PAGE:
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Natural vitamin E contains 8 isoforms, of which four are alpha, beta, gamma and delta-tocotrienols. They differ because of the presence or absence of a methyl (-CH3) group at the 2, 4’ and 8’ positions on the chromanol ring. Natural tocotrienols have this group in the R configuration at the 2 position, which is responsible for its biological activity.
Tocotrienols are far less common in plants than tocopherols. However, vitamin E in monocot seeds and a few dicot seeds is mostly in the form of tocotrienols. The richest source of alpha-tocotrienol is the oil of the oil palm tree Elaeis guineensis, containing up to 800 mg/kg of this vitamin in the alpha and gamma isoforms. 70% of vitamin E in palm oil is in the form of tocotrienols, quite unlike other plant oils which contain exclusively tocopherols.
Tocotrienols are powerful antioxidants, and neutralize peroxyl radicals better than alpha-tocopherol. In cell research, these molecules, especially the delta isoform, show the ability to promote apoptosis and prevent cell proliferation of malignant cell lines.
The importance of alpha-tocotrienol is being reassessed today because it has biological activity that is not accounted for by its antioxidant properties.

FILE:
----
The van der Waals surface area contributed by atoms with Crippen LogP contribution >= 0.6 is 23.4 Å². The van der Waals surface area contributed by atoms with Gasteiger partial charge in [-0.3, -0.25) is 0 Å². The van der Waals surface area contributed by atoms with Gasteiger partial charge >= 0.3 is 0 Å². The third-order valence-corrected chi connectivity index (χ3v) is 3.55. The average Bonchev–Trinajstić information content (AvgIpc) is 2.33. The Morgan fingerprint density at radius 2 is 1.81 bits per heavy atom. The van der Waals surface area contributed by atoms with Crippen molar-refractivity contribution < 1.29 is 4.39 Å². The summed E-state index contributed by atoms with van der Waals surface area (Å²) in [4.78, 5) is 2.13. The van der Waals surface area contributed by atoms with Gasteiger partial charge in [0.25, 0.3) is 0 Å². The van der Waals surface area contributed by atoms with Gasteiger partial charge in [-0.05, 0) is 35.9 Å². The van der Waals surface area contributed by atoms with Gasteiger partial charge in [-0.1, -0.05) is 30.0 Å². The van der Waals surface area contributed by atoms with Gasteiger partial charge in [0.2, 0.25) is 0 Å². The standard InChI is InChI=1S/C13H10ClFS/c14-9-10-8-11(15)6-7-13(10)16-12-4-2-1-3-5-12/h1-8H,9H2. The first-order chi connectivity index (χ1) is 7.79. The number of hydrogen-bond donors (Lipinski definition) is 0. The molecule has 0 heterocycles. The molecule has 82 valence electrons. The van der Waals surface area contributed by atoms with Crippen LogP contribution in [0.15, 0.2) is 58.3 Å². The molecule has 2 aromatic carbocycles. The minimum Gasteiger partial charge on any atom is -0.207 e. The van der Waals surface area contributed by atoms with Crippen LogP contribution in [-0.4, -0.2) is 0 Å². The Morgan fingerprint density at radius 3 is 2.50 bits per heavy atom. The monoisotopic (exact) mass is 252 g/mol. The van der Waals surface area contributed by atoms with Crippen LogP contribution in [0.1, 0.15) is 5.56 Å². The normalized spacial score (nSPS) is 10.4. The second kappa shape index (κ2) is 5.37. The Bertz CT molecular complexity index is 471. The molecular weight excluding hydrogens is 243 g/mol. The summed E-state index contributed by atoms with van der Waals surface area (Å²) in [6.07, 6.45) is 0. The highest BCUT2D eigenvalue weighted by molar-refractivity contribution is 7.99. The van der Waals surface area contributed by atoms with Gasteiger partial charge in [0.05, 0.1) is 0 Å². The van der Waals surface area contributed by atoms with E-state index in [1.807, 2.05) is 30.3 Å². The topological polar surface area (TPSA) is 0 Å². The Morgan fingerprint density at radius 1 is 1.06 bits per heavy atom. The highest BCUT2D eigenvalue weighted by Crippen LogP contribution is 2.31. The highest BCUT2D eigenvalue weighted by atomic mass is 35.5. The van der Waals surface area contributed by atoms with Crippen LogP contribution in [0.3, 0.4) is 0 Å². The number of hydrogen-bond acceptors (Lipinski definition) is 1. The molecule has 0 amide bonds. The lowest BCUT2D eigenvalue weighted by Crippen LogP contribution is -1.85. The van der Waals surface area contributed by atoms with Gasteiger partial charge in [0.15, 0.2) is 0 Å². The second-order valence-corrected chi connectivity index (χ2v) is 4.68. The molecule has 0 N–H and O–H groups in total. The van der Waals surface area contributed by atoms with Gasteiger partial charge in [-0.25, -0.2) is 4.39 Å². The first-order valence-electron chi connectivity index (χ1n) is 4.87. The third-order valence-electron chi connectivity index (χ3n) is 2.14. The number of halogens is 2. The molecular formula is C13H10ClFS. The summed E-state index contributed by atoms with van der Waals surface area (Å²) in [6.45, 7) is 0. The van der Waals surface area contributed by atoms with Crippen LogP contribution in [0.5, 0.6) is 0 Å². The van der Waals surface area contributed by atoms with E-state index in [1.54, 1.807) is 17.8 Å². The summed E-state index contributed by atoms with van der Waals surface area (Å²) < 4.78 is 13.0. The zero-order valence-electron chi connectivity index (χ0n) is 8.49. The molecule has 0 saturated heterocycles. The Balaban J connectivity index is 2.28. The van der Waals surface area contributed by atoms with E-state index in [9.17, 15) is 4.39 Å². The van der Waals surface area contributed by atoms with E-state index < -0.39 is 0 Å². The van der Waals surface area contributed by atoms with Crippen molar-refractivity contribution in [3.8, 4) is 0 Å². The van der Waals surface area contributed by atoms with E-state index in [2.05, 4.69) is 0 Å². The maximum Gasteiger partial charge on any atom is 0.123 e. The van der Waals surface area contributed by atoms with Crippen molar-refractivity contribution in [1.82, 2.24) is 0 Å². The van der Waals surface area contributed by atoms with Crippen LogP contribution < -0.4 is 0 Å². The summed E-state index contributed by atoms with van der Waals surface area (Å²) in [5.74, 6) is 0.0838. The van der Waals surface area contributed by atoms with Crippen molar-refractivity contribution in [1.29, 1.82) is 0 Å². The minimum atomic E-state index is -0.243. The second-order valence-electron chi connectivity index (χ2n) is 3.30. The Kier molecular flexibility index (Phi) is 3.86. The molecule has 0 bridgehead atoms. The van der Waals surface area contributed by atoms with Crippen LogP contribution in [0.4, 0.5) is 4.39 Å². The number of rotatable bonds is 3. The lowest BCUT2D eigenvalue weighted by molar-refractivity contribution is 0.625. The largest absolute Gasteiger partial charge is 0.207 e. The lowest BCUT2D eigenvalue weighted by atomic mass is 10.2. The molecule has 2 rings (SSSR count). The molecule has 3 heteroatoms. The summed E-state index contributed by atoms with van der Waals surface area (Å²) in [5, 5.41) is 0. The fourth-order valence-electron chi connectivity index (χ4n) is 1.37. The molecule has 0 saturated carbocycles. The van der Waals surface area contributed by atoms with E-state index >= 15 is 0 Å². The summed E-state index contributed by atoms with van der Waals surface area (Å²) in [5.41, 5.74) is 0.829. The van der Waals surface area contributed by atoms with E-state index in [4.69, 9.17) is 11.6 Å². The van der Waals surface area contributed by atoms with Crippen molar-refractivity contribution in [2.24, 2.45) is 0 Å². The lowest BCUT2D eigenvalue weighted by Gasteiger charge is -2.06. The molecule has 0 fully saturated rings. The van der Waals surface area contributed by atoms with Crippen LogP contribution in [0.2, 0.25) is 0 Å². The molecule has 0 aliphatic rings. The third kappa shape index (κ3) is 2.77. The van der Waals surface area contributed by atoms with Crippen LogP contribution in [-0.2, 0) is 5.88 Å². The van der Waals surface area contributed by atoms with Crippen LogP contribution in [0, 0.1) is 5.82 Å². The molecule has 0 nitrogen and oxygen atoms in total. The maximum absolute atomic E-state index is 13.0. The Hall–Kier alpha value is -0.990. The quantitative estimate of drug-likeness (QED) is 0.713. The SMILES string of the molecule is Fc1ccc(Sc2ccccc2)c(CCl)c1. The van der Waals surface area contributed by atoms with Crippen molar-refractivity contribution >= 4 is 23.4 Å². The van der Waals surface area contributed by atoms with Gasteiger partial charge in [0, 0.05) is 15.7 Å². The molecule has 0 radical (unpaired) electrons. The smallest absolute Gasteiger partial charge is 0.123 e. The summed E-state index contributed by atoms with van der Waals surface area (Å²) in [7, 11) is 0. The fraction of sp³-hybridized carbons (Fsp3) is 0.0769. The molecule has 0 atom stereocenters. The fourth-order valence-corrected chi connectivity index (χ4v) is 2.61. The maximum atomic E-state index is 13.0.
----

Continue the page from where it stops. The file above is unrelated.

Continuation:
Tocotrienol derived from palm oil appears to be capable of preventing the metabolic break down of arachidonic acid by inhibiting all the pathways. In addition, it has a separate inhibitory effect on the degeneration of the brain cells. This is achieved at concentrations of a few nanomoles, making it the most powerful biological function to be associated with natural vitamin E in any form.
Tocotrienol has a chromanol head just like alpha-tocopherol, but its hydrocarbon tail consists of an unsaturated isoprenoid chain, unlike the saturated isoprenoid structure of the tocopherol. It has three unsaturated bonds at the 3’, 7’ and 11’ positions. It manifests only less than a third of the biological activity of alpha-tocopherol.
However, its antioxidant potency is 40-60 times as high as that of alpha-tocopherol when its inhibitory effect on lipid peroxidation was studied. It was shown to protect essential liver cytochromes 6.5 times better.
This increased efficiency was thought to be due to a more uniform distribution through the bilayer because of its increased penetration into bilayers which have saturated fat, a greater capacity to recycle after being oxidized to its chromanoxyl form, and its ability to get closer to more free radicals because of its disordering of membrane lipid molecules.